Wednesday, Nov. 3, 2010
VETERINARY RESEARCH PROGRAM PROVIDES EXPERIENCE, OPPORTUNITIES
MANHATTAN -- Fourteen students from the Kansas State University College of Veterinary Medicine have completed the 2010 Veterinary Research Scholars Program.
The selective and research-intensive program runs from mid-May to mid-August. Students are paired with faculty mentors and conduct research projects. The National Institutes of Health and Merial, a worldwide animal health company, fund the program with grants. Students receive a monthly stipend for their work, which concludes with attendance and participation at the National Veterinary Scholars Symposium.
Elizabeth Davis, associate professor of clinical sciences-equine and co-director of the Veterinary Research Scholars Program at K-State, said selecting the right students for the program is important.
"We look for students who want employment for the summer, and who want to be challenged and work in a research setting," she said.
Students are eligible for the program after completing their first or second year in the College of Veterinary Medicine. The program usually selects around 13 students each year. That number is based on funding sources and the number of investigators who have appropriate research for the program. Research projects vary from clinical to biological.
During the summer there are frequent meetings with the program directors and fellow scholars. This year group activities were organized with scholars from the University of Missouri and Oklahoma State University in Kansas City. The activities included a visit to Boehringer Ingelheim, an international pharmaceutical company, and a variety of evening event to foster interaction among the scholars.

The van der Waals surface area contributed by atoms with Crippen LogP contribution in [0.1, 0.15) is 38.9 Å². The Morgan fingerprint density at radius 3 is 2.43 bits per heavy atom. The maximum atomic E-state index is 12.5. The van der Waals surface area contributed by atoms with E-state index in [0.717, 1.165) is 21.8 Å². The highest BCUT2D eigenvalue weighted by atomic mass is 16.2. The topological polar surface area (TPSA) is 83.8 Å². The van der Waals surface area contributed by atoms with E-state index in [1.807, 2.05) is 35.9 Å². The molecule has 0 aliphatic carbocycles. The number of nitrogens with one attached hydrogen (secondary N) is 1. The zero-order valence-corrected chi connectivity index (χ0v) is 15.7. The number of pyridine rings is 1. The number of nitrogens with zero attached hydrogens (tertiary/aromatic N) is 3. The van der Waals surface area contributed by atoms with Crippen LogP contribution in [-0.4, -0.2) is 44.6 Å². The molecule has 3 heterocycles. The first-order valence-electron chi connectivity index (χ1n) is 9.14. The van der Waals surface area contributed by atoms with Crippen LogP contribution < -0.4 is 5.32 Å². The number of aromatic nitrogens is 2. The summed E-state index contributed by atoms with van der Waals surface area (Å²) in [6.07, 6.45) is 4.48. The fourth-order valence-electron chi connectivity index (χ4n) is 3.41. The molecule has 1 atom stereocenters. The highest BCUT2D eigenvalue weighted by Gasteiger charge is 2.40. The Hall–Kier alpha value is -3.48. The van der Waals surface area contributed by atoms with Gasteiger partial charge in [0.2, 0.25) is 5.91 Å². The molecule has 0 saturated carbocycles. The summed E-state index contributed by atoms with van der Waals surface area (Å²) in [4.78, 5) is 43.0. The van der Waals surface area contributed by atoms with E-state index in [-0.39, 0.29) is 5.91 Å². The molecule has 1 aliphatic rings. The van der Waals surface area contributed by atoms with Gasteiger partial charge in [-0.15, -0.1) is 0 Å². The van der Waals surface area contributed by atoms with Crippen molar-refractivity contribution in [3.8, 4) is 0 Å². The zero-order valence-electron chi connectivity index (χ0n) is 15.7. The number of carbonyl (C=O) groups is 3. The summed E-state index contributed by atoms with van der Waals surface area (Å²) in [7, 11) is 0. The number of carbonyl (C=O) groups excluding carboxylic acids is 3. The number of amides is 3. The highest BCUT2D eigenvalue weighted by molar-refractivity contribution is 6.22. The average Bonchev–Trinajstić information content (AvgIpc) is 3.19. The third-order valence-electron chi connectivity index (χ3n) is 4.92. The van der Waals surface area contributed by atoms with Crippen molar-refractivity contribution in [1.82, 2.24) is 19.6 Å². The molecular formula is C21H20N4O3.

"We try to have good collaboration and have the students learn how to network a little bit," Davis said. "Then when we go to the symposium, they see familiar faces they have met throughout the summer."
The 2010 National Veterinary Scholars Symposium was at the University of Georgia, Aug. 5-8. The symposium's theme was One Health and Beyond. One Health is a movement to create collaboration among all scientific-health and environmentally oriented disciplines.
The 2010 Veterinary Research Scholars, their projects and faculty mentors include:
Jessica Oquist, second-year veterinary medicine student, Junction City, "Characterization of Fusobacterium Necrophorum Isolates from Llama and Alpaca," with Sanjeev Narayanan, assistant professor of diagnostic medicine and pathobiology.
Brooks Butler, second-year veterinary medicine student, Manhattan, "A commercially available sidephore-receptor and porin-based vaccine reduced the prevalence of E. coliO157:H7 in the feces of beef cattle under field conditions in 10 commercial feedlots," with Dan Thomson, associate professor of production medicine and epidemiology.
Krystal Kidder, second-year veterinary medicine student, Manhattan, "Analysis of Serum Neutralizing Activity During Reactivation of Virus Replication Following Infection with PRRS Virus," with Bob Rowland, professor of virology.